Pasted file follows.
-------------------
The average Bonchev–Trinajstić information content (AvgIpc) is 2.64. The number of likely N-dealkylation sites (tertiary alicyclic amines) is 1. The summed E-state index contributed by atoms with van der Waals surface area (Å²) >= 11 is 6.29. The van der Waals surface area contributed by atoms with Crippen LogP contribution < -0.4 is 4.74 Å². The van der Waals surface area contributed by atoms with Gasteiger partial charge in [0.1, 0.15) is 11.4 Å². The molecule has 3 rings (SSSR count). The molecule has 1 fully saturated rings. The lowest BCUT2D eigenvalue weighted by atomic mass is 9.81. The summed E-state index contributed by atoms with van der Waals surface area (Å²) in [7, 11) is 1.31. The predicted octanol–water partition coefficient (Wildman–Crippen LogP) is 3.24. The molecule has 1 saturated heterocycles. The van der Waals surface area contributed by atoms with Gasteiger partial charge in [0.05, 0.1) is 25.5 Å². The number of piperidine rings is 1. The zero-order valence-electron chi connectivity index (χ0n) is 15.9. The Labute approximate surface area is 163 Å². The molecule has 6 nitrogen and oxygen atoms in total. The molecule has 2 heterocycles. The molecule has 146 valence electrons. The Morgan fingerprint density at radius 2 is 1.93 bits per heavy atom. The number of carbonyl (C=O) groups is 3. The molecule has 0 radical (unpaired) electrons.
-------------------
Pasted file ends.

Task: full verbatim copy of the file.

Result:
The average Bonchev–Trinajstić information content (AvgIpc) is 2.64. The number of likely N-dealkylation sites (tertiary alicyclic amines) is 1. The summed E-state index contributed by atoms with van der Waals surface area (Å²) >= 11 is 6.29. The van der Waals surface area contributed by atoms with Crippen LogP contribution < -0.4 is 4.74 Å². The van der Waals surface area contributed by atoms with Gasteiger partial charge in [0.1, 0.15) is 11.4 Å². The molecule has 3 rings (SSSR count). The molecule has 1 fully saturated rings. The lowest BCUT2D eigenvalue weighted by atomic mass is 9.81. The summed E-state index contributed by atoms with van der Waals surface area (Å²) in [7, 11) is 1.31. The predicted octanol–water partition coefficient (Wildman–Crippen LogP) is 3.24. The molecule has 1 saturated heterocycles. The van der Waals surface area contributed by atoms with Gasteiger partial charge in [0.05, 0.1) is 25.5 Å². The number of piperidine rings is 1. The zero-order valence-electron chi connectivity index (χ0n) is 15.9. The Labute approximate surface area is 163 Å². The molecule has 6 nitrogen and oxygen atoms in total. The molecule has 2 heterocycles. The molecule has 146 valence electrons. The Morgan fingerprint density at radius 2 is 1.93 bits per heavy atom. The number of carbonyl (C=O) groups is 3. The molecule has 0 radical (unpaired) electrons.